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1. Definition

A directed strongly regular graph (dsrg) is a (0,1) matrix A with 0's on the diagonal such that the linear span of I, A and J is closed under matrix multiplication. This concept was defined by Duval [2], and most, if not all, of the theory given below can be found there. Earlier, Hammersley [10] studied the "love problem", one version of which is a special case of the problem considered here.

One defines (integral) parameters v, k, t, λ, µ by: A is a matrix of order v, and AJ = JA = kJ, and A2 = tI + λA + µ(JIA).

In case A is symmetric, we have a strongly regular graph, and that case is excluded here. This means that we require t < k.

In particular, we exclude the case A = JI, so that the algebra spanned by I, A and J is 3-dimensional. It follows that A has precisely 3 distinct eigenvalues, say k, r, s, with multiplicities 1, f and g, respectively.

These dsrg's come in complementary pairs: together with A also JIA satisfies the definition. If the first one has parameters v, k, t, λ, µ then its complement has parameters v, vk–1, v–2k–1+t, v–2k–2+µ, v–2k+λ. In the tables below we give complementary pairs together.

For a given set of parameters, dsrg's also come in pairs: together with A also its transpose satisfies the definition.

1.1 Hadamard matrices

We shall exclude one other case, namely that where t = 0. The theory is as follows.

First of all, the eigenvalues r, s different from k are roots of x2 + (µλ)x + µt = 0 so are algebraic integers. Next, if their multiplicities f, g differ then we can solve r, s from r+s = λµ and f.r + g.s = –k to find that r and s are rational numbers, and therefore integers. At least one is negative since A has trace 0. But JIA has eigenvalues v–1–k, –1–s, –1–r, and also has a negative eigenvalue, so we may assume that r is nonnegative and s is negative. In particular, r and s differ, some linear combination of A, I and J is a projection, and A is diagonalizable. Moreover, r.s is nonpositive, so µ is not larger than t. In particular, t is nonzero.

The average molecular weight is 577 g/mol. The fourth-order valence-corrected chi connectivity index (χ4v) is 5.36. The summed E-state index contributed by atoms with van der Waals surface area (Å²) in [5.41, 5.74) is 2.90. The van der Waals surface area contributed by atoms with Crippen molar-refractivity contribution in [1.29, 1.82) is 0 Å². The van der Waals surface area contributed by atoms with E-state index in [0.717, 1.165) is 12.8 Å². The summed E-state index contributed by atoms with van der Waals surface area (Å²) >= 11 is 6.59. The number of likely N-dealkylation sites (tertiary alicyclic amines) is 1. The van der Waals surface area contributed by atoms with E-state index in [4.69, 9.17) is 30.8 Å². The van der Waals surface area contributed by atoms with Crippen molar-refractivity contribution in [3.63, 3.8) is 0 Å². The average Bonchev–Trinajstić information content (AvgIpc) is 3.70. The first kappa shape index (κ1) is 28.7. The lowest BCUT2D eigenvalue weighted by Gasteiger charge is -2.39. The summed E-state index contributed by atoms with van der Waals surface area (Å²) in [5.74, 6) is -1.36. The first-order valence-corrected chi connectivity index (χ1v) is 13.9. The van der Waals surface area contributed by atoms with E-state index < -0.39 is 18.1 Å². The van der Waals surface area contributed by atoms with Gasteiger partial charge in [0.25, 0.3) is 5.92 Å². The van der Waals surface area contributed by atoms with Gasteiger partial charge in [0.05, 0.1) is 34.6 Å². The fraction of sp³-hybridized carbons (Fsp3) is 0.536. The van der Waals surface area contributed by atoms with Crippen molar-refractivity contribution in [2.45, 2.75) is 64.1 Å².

Remains the case where f = g = (v–1)/2. From (λµ)(v–1)/2 = –k it follows that k = (v–1)/2 and µ = λ+1. From k2 = t + λ.k + µ(v–1–k), i.e., k2 = t + k(2µ–1), it follows that k divides t. But we already excluded t = k, so t = 0 and k = 2µ–1. The graph is a tournament: the transpose of A is JIA, and bordering the (1,–1) matrix J–2A first with a first column of all –1's and then with a top row of all 1's we find a Hadamard matrix H of order 4µ that has 1's on the diagonal and is skew symmetric off-diagonal. Conversely, any such H gives rise to such A.

1.2 The 2-dimensional case

An important subclass is that where already the linear span of A and J is closed under matrix multiplication. This happens when t = µ, and then A2 = (λµ)A + µ.J so that the eigenvalues of A are k, λµ, and 0. Conversely, when A has eigenvalue 0, we are in this case. Put d=µλ. Then the multiplicities of the eigenvalues k, –d, 0 are 1, k/d and v–1–k/d respectively.

1.3 The 1-dimensional case

If A is a 0-1 matrix, then B = J – 2A is a ±1 matrix, and it is possible that the 1-space generated by B is closed under matrix multiplication. This happens when t = µ and v–4k+4t = d (with d as in above - clearly this is a subcase of the 2-dimensional case). Conversely, if B is a ±1 matrix with constant row sums and 1's on the diagonal such that B2 is a multiple of B, then A = (JB)/2 is the adjacency matrix of a dsrg in this subcase. Note that the set of such ±1 matrices B is closed under taking tensor products.

1.4 Combinatorial parameter conditions

We already saw that 0 < µt. (If µ = 0 then A = JI, which was excluded.) Also, that 0 ≤ λ < t < k < v. (Indeed, λ < t, since λ+1–t = (r+1)(s+1) ≤ 0.)

Duval gave one more condition, and parameter sets violating it will not be mentioned in the table. We have –2(kt–1) ≤ µλ ≤ 2(kt). (Indeed, consider a directed edge from x to y. Paths of length 2 from x to y contribute to λ, paths in the opposite direction to µ. Thus, the difference between µ and λ is counted by the at most 2(kt) paths that cannot be reversed. The other inequality follows similarly, or by applying the first to the complementary graph.)

1.5 No Abelian Cayley graphs

From the spectrum we can draw one more useful conclusion. (Klin et al. [18]) Let us write A = As + Aa where As is the symmetric 0-1 matrix (with row sums t) describing adjacency via an undirected edge, and Aa is the 0-1 matrix describing the remaining, directed, edges (with row sums kt). Since Aa has a nonzero real eigenvalue, namely kt, and its square has trace zero, Aa must also have non-real eigenvalues. On the other hand, both A and As only have real eigenvalues. It follows that A and As cannot be diagonalised simultaneously, so that As and Aa do not commute. But then these matrices do not describe differences in the same Abelian group. Thus, a directed strongly regular graph cannot be a Cayley graph of an Abelian group.

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